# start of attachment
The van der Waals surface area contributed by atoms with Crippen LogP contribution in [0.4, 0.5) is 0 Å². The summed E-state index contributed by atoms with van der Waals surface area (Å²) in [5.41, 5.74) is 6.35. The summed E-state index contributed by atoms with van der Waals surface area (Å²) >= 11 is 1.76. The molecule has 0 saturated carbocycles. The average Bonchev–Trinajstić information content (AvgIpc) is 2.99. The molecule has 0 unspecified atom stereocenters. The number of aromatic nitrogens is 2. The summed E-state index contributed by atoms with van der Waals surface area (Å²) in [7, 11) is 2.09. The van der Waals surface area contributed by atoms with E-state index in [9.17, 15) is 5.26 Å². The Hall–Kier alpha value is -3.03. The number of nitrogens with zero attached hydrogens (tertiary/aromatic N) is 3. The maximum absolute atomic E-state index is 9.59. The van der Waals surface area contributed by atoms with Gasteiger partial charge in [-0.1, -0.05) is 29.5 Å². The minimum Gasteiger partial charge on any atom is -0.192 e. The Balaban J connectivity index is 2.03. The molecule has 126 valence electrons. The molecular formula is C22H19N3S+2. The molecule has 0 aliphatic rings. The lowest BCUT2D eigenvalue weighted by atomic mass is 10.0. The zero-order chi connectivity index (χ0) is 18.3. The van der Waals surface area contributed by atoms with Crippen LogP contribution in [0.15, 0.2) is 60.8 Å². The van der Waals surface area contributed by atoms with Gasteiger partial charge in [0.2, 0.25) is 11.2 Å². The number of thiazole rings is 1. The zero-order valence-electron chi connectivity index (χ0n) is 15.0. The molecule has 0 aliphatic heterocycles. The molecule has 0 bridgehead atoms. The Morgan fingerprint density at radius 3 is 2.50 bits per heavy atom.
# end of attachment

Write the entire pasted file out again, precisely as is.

The van der Waals surface area contributed by atoms with Crippen LogP contribution in [0.4, 0.5) is 0 Å². The summed E-state index contributed by atoms with van der Waals surface area (Å²) in [5.41, 5.74) is 6.35. The summed E-state index contributed by atoms with van der Waals surface area (Å²) >= 11 is 1.76. The molecule has 0 saturated carbocycles. The average Bonchev–Trinajstić information content (AvgIpc) is 2.99. The molecule has 0 unspecified atom stereocenters. The number of aromatic nitrogens is 2. The summed E-state index contributed by atoms with van der Waals surface area (Å²) in [7, 11) is 2.09. The van der Waals surface area contributed by atoms with E-state index in [9.17, 15) is 5.26 Å². The Hall–Kier alpha value is -3.03. The number of nitrogens with zero attached hydrogens (tertiary/aromatic N) is 3. The maximum absolute atomic E-state index is 9.59. The van der Waals surface area contributed by atoms with Gasteiger partial charge in [-0.1, -0.05) is 29.5 Å². The minimum Gasteiger partial charge on any atom is -0.192 e. The Balaban J connectivity index is 2.03. The molecule has 126 valence electrons. The molecular formula is C22H19N3S+2. The molecule has 0 aliphatic rings. The lowest BCUT2D eigenvalue weighted by atomic mass is 10.0. The zero-order chi connectivity index (χ0) is 18.3. The van der Waals surface area contributed by atoms with Crippen LogP contribution in [0.15, 0.2) is 60.8 Å². The van der Waals surface area contributed by atoms with Gasteiger partial charge in [0.2, 0.25) is 11.2 Å². The number of thiazole rings is 1. The zero-order valence-electron chi connectivity index (χ0n) is 15.0. The molecule has 0 aliphatic heterocycles. The molecule has 0 bridgehead atoms. The Morgan fingerprint density at radius 3 is 2.50 bits per heavy atom.